The data of 53 patients were available for outcome analysis. From 153 miRNAs 51 with a range ≤ 3 Ct were excluded. The median for each of the miRNAs (group 0: <median, group 1: ≥median; except for MIRN21: group 0: ≤median, group 1: >median) was applied as the cut-off points. Event-free survival (EFS) was defined as the time from the beginning of therapy to either disease progression, initiation of additional (off-protocol) or salvage therapy, relapse or death. Overall survival (OS) was defined as time from the beginning of therapy to death for any cause. EFS and OS were estimated according to Kaplan and Meier (Kaplan & Meier, 1958). In a univariate analysis logrank tests were performed and miRNAs with P < 0·1 were included in the multivariate analysis. Proportional hazard models for each of the selected miRNAs separately were fitted adjusted for the prognostic factors of the International Prognostic Index (age > 60 years, lactate dehydrogenase [LDH] > normal, Eastern Cooperative Oncology Group [ECOG] performance score > 1, stage III/IV and extranodal involvement > 1). For miRNAs with P-values <0·05 for EFS or OS within the Coxmodels, the relative risk with 95% confidence interval (CI) is shown in a forest plot. Because of the explorative character of the analysis and the small number of patients the P-values were not adjusted for multiple comparisons. Outcome analyses were performed with the Statistical Package for the Social Sciences (SPSS) v. 15.0.


MiRNAs differentially expressed between DLBCL and FL

By comparing miRNA profiles of seven LN and 58 DLBCL, we identified 15 differentially expressed miRNAs (Fig 1A). Four miRNAs (MIRN210, MIRN155, MIRN106A, MIRN17-5P) were expressed at a significantly higher level in DLBCL than in normal tissue. In contrast, the remaining 11 miRNAs (MIRN150, MIRN145, MIRN328, MIRN139, MIRN99a, MIRN10a, MIRN95, MIRN149, MIRN320, MIRN151, MIRNLET7E) were expressed at a significantly lower level in DLBCL. Overexpression of MIRN210 was highest (7-fold) and expression of MIRN150 was most strongly reduced (7-fold).

Similarly, comparison of the miRNA profiles of seven LN and 46 cases of FL identified 12 differentially expressed miRNAs (Fig 1B). Nine miRNAs (MIRN9, MIRN301, MIRN213, MIRN9*, MIRN330, MIRN106A, MIRN338, MIRN155, MIRN210) were significantly up- and three miRNAs (MIRN320, MIRN149, MIRN139) down-regulated in the lymphoma samples. Expression of MIRN9 was most strongly increased (12-fold) and of MIRN320 most strongly decreased (3-fold). Interindividual differences of MIRN9/MIRN9* expression was noticed to be particularly high in DLBCL, FL and LN (up to 32-fold).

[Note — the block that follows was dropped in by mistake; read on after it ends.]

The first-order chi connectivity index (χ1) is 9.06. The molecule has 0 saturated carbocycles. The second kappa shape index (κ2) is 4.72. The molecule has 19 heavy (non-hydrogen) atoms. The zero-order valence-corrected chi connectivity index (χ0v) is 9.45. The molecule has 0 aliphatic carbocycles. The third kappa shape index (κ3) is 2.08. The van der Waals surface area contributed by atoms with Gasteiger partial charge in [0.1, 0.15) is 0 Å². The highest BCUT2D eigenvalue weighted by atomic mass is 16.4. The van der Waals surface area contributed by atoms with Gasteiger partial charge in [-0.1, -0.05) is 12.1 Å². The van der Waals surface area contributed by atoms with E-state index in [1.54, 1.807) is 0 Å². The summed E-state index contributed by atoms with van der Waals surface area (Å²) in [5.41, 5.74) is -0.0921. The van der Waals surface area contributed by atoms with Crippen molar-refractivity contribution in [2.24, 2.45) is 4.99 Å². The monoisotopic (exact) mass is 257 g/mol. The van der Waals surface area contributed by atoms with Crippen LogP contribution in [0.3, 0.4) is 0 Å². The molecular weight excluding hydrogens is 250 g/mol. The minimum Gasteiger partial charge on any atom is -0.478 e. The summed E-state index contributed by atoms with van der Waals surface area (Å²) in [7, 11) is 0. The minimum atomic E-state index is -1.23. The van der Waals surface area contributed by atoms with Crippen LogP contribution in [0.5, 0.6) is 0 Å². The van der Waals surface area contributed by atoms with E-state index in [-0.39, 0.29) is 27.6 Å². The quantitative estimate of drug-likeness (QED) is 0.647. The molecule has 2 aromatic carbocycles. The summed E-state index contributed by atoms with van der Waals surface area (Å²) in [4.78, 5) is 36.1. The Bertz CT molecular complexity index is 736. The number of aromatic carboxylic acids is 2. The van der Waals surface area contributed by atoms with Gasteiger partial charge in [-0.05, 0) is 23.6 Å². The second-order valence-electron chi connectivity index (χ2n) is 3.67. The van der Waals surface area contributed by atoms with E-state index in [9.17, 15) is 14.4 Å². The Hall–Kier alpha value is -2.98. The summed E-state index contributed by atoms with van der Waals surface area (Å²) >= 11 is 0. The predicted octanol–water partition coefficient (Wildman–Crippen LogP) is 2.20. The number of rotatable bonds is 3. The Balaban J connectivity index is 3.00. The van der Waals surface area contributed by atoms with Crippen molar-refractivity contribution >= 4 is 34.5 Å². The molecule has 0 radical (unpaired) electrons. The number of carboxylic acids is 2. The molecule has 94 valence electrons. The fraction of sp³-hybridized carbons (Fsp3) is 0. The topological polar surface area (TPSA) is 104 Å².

Comparing DLBCL and FL with another (Fig 1C), two miRNAs (MIRN17-5P, MIRN92) were overexpressed and eight miRNAs (MIRN330, MIRN338, MIRN135A, MIRN150, MIRN125B, MIRN301, MIRN126, MIRN213) were down-regulated in DLBCL.

Identifying miRNAs of general importance in lymphoma genesis

To identify miRNAs with a general role in lymphoma genesis, 20 miRNAs that showed the strongest differential expression between DLBCL and FL were removed and obtained a new list of miRNAs with highly similar expression of the remaining 137 miRNA species in both lymphoma entities. This new list was then used for a ‘lymphoma versus reactive lymphatic tissue’ comparison (Fig 1D) and taking a PLS-DA approach. A VIP was computed in order to identify miRNAs that might play a general role in lymphoma development (Fig 2A). Amongst others, MIRN155, MIRN210, MIRN106A, MIRN149 and MIRN139 most strongly contribute to differences in miRNA-profiles of lymphomas and reactive lymphatic tissue (Fig 1D). ‘Leave one out’ (LOO) cross validation supported the validity of the identified miRNAs. The hit rate was determined to be 96% (Fig 2B).

Figure 2.

 Lymphoma specific (DLBCL and FL) miRNA signatures. Differentially expressed miRNAs that are characteristic for lymphoma miRNA profiles compared to normal tissue of origin (LN). (A) Variable importance plot (VIP) highlights the miRNAs that most strongly contribute to differences between lymphoma and normal haematopoietic tissue (blue). (B) A ‘leave one out’ (LOO) cross validation estimates the validity of the miRNA candidates identified via VIP score. The hit rate is 96% (lymph nodes are depicted in blue, lymphoma are shown in red).

Using miRNAs for DLBCL subgroup identification

In order to assign the 58 cases of DLBCL the GCB and non-GCB subgroups, we analysed IHC stains of CD10, BCL6 and MUM1 were analysed (Hans et al, 2004). 25 cases were assigned to GCB-DLBCL and non-GCB-DLBCL, respectively. Eight cases with unclear GCB-status, due to non-evaluable IHC stains, were removed from further analysis.